Before I even begin, let me start with this: You can use whatever lens you want!
But, hey, I still look up which lenses are appropriate for portraits. Somebody out there might curious about what others use for balloon festivals, right? Maybe. For this article, I'll write about the lenses that I use while on the launch field of a balloon festival, and provide some example images. I particularly use a Tamron 15-30mm F2.8, a Nikon 24-70mm F2.8G, and a Tamron 70-200mm F2.8 VC.
I will be writing about zoom lenses for the most part. If you're a prime shooter, just pick an appropriate lens. I personally am too lazy to switch out lenses often; zoom lenses are just very practical for me.
The ultra-wide lens (anything wider than 24mm) is something that I use sparingly. Just like in landscape photography, I kind of believe that the ultra-wide angle is a trap for newer photographers. Upon seeing fantastic wide-angle shots, we go out and buy our own to just get EVERYTHING into the frame. Only after trying it out for the first time, we notice that getting everything isn't always a good thing.
An ultra-wide angle lens can easily allow distracting elements to creep into the photo or, even worse, distort the figures of people. Got a fast food sign in a corner? Clone it out. Distorting the head of a pilot? Unforgivable. Plus, this focal length tends to give the impression that things are further away than they actually are.
If you're willing to deal with some of the limitations of an ultra-wide, it's a good tool to have in your arsenal. There are plenty of shots that are only possible on an ultra-wide lens.
The Wide to Short Telephoto (or just standard)
This is what I consider to be the 24-70/105mm range. My 24-70mm pretty much stays on my camera 80% of the time. I don't think anyone could argue against the flexibility this lens provides. The only thing about my 24-70mm that I'm not so hot about is that 70mm is the longest it gets. You may find a 24-105mm F4 lens to serve you better on the field.
24mm is wide enough for getting close, and having the whole scene captured, without having the distortion of an ultra-wide lens. Crew on the crown line, and pilots on the burners are scenes that you can look out for. Looking inside of balloons is great for the wide end as well.
70-100mm is a great focal length to take detailed shots of the balloons, or capture balloons in flight before they get too far away.
See the two images below for examples on the wider end (28mm), and short telephoto end (70mm).
If you were to buy a camera today, a 24-70/105mm lens should be a top priority to get. For those deciding between a 24-70 F2.8, or a 24-105 F4 for ballooning. You should consider whether you will photograph balloon glows or not. More on that later.
I always advocate for "getting close" when taking photos. However, that gets to be a bit difficult when the balloons take flight. This is when I consider switching out to a long telephoto lens. The telephoto lens provides an excellent opportunity to capture balloons in flight.
Amusingly enough, the long telephoto end seems to have the widest selection of zoom lenses available. You have 70-200mm lenses, 70-300mm lenses, 100-400mm lenses, and 150-600mm lenses. No one is short on choice for this category, and there is a lens for every budget.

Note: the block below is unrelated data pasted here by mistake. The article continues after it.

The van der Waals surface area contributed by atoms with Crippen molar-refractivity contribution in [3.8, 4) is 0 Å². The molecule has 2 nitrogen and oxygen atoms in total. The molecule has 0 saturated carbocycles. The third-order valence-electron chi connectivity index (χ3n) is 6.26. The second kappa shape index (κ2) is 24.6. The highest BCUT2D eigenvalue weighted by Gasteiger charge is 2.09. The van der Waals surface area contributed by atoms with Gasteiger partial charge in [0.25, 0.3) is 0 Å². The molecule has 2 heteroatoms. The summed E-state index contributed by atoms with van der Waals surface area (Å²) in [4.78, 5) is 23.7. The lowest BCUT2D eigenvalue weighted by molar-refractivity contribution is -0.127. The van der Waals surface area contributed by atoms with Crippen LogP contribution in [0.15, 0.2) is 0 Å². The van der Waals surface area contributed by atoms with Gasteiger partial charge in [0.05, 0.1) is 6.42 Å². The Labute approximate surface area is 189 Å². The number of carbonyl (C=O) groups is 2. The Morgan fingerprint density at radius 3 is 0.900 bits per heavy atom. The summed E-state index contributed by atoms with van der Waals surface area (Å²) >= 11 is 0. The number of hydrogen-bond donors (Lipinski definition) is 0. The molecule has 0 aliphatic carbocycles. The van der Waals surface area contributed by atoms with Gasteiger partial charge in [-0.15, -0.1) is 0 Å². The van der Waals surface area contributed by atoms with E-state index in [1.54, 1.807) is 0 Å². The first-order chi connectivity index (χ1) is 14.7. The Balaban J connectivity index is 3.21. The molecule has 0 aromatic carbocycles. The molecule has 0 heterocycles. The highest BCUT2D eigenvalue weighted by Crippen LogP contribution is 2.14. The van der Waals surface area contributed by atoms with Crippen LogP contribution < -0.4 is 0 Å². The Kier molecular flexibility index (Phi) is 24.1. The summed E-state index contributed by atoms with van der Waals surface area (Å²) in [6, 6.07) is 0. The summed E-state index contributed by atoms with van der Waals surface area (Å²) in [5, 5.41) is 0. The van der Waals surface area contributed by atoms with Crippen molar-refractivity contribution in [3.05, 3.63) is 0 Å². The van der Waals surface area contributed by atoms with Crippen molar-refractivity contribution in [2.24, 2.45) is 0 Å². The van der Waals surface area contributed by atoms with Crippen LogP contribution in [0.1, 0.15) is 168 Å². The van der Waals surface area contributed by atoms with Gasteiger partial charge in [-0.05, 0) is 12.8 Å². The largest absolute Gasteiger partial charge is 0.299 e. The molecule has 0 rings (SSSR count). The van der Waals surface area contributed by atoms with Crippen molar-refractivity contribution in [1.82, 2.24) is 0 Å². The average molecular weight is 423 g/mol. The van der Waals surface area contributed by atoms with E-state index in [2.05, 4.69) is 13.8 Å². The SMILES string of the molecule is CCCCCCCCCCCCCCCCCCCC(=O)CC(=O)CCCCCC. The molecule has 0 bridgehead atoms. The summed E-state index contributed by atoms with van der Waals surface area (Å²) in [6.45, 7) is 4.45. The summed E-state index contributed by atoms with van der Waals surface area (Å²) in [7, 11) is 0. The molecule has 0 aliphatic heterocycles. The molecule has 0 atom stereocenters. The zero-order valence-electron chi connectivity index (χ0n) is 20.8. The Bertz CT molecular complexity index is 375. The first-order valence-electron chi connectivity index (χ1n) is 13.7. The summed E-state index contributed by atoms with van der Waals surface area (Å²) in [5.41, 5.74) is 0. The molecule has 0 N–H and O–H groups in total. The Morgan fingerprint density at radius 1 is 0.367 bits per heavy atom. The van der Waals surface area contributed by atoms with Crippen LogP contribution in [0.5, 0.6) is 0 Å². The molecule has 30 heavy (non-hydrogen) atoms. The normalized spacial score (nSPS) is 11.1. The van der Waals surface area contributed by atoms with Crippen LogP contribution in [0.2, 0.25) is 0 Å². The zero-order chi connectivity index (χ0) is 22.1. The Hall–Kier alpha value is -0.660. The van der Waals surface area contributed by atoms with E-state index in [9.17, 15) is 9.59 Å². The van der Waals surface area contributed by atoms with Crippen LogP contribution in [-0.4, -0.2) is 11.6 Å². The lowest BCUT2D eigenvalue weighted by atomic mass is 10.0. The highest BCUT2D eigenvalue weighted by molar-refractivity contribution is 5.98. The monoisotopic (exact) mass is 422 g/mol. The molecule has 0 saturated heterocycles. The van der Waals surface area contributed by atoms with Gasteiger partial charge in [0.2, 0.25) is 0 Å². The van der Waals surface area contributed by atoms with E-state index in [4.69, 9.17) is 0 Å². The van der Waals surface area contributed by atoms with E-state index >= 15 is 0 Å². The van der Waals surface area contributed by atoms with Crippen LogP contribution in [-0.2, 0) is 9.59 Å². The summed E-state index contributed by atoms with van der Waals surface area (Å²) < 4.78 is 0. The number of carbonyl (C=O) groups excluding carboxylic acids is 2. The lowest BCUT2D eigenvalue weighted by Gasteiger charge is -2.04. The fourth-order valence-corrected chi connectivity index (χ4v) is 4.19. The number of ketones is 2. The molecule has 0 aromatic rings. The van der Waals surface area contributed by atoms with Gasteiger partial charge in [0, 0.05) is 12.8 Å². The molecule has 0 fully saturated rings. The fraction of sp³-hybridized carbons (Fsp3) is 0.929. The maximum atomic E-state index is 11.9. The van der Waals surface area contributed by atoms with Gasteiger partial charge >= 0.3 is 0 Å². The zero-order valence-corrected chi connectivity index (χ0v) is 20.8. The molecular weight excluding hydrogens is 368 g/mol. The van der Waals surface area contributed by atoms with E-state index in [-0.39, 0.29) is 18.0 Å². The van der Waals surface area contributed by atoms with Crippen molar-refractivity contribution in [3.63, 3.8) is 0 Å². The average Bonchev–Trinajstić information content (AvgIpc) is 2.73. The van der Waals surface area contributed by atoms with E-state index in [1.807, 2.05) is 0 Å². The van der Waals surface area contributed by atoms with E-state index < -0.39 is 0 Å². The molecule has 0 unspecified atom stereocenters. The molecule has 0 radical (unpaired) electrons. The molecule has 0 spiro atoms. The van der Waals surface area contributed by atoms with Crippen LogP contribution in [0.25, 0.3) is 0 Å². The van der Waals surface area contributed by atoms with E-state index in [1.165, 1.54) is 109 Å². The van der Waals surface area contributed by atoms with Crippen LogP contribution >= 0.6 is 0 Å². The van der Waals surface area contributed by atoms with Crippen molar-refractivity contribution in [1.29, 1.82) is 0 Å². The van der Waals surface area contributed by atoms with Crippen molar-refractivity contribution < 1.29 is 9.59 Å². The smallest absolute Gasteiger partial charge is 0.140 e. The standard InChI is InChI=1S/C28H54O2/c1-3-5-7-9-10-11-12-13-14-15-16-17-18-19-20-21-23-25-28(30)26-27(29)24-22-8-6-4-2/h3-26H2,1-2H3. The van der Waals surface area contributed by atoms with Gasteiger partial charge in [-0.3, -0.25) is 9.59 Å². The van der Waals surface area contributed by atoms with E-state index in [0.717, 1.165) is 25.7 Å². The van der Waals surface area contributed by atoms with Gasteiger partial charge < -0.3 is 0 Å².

Be wary of your shooting angle though. Aiming at balloons up high can cause neck strain (it happened to me), so look for balloons that are flying lower. Telephoto lenses are also a must if you ever get the chance to fly. At many balloon festivals, balloons don't fly closely together so you may want the reach of a telephoto to get a nice shot.
Lenses for Balloon Glows
Balloon glows occur at night, generally right after blue hour, and this means that you will be shooting in dark environments. For balloon glows, you should be considering an F2.8 aperture lens as the bare minimum. For day time shots, F4 lenses work wonderfully. When things go dark though, F4 lenses can make things challenging for your camera to focus well. It's not just about image quality, cameras need that light to auto-focus! If you have a bright aperture prime lens, this is when they will really shine.
For the most part, wider lenses are very forgiving for balloon glows. Shorter focal lengths grant more tolerance for camera shake if you're using a slower shutter speed to keep the ISO low. The dark environment also eliminates many distractions. If the balloon glow is on "main street" for a small town, an ultra-wide lens may prove useful to capture the town scene with the balloons.
I have seen others use longer lenses but, there's a reason why I never see them post images taken with those lenses afterward. It's difficult to control the camera shake. "But, wait, my lens has superior stabilization!" In my opinion, it's undesirable to slow the shutter too much because everything moves, including the balloons. The end result is just a blurry image either way.
I personally use my 24-70mm F2.8 lens for the balloon glow as I am just too clumsy to swap out prime lenses in the dark. This choice does require me to boost my ISO a bit more though. A 50mm F1.8 lens is an affordable option for those lacking a wide aperture lens.
As I stated in the first line, you are free to use whatever lens you want. If you feel like using a 14-24mm lens for an entire shoot, do it. If you feel like using a 400mm F5.6 for an entire shoot, do it. The sky's the limit. However, I like having all three categories of lenses at the ready in my bag.
I do hope that my images have provided you some good examples of what to expect when you visit a hot air balloon festival. Now, go visit your nearest balloon festivals, and go have fun!